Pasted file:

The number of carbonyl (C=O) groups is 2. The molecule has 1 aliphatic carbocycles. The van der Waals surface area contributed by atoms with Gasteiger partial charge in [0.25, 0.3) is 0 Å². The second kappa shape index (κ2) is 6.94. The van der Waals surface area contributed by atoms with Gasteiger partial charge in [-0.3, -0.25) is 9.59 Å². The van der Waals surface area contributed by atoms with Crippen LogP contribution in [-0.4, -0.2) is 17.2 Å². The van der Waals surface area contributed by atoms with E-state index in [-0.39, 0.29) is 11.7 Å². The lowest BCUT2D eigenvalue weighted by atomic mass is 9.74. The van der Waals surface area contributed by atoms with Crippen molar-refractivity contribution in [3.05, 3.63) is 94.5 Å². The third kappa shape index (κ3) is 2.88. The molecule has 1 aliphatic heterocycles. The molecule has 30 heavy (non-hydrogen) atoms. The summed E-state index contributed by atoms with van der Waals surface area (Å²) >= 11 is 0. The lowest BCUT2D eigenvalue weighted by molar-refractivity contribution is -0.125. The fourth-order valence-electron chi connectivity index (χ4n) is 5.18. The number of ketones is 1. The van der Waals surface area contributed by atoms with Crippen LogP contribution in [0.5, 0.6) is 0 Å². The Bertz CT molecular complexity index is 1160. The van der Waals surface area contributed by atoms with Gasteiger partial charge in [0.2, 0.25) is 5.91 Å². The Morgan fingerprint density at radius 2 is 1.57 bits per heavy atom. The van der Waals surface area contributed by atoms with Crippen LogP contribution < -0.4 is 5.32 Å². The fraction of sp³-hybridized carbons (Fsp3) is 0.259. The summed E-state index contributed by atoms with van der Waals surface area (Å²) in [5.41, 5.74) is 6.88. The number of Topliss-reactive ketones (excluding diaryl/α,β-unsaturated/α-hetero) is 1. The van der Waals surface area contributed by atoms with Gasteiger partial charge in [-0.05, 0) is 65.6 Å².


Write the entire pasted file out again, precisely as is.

The number of carbonyl (C=O) groups is 2. The molecule has 1 aliphatic carbocycles. The van der Waals surface area contributed by atoms with Gasteiger partial charge in [0.25, 0.3) is 0 Å². The second kappa shape index (κ2) is 6.94. The van der Waals surface area contributed by atoms with Gasteiger partial charge in [-0.3, -0.25) is 9.59 Å². The van der Waals surface area contributed by atoms with Crippen LogP contribution in [-0.4, -0.2) is 17.2 Å². The van der Waals surface area contributed by atoms with E-state index in [-0.39, 0.29) is 11.7 Å². The lowest BCUT2D eigenvalue weighted by atomic mass is 9.74. The van der Waals surface area contributed by atoms with Crippen molar-refractivity contribution in [3.05, 3.63) is 94.5 Å². The third kappa shape index (κ3) is 2.88. The molecule has 1 aliphatic heterocycles. The molecule has 30 heavy (non-hydrogen) atoms. The summed E-state index contributed by atoms with van der Waals surface area (Å²) >= 11 is 0. The lowest BCUT2D eigenvalue weighted by molar-refractivity contribution is -0.125. The fourth-order valence-electron chi connectivity index (χ4n) is 5.18. The number of ketones is 1. The van der Waals surface area contributed by atoms with Crippen LogP contribution in [0.5, 0.6) is 0 Å². The Bertz CT molecular complexity index is 1160. The van der Waals surface area contributed by atoms with Gasteiger partial charge in [0.2, 0.25) is 5.91 Å². The Morgan fingerprint density at radius 2 is 1.57 bits per heavy atom. The van der Waals surface area contributed by atoms with Crippen LogP contribution < -0.4 is 5.32 Å². The fraction of sp³-hybridized carbons (Fsp3) is 0.259. The summed E-state index contributed by atoms with van der Waals surface area (Å²) in [5.41, 5.74) is 6.88. The number of Topliss-reactive ketones (excluding diaryl/α,β-unsaturated/α-hetero) is 1. The van der Waals surface area contributed by atoms with Gasteiger partial charge in [-0.05, 0) is 65.6 Å².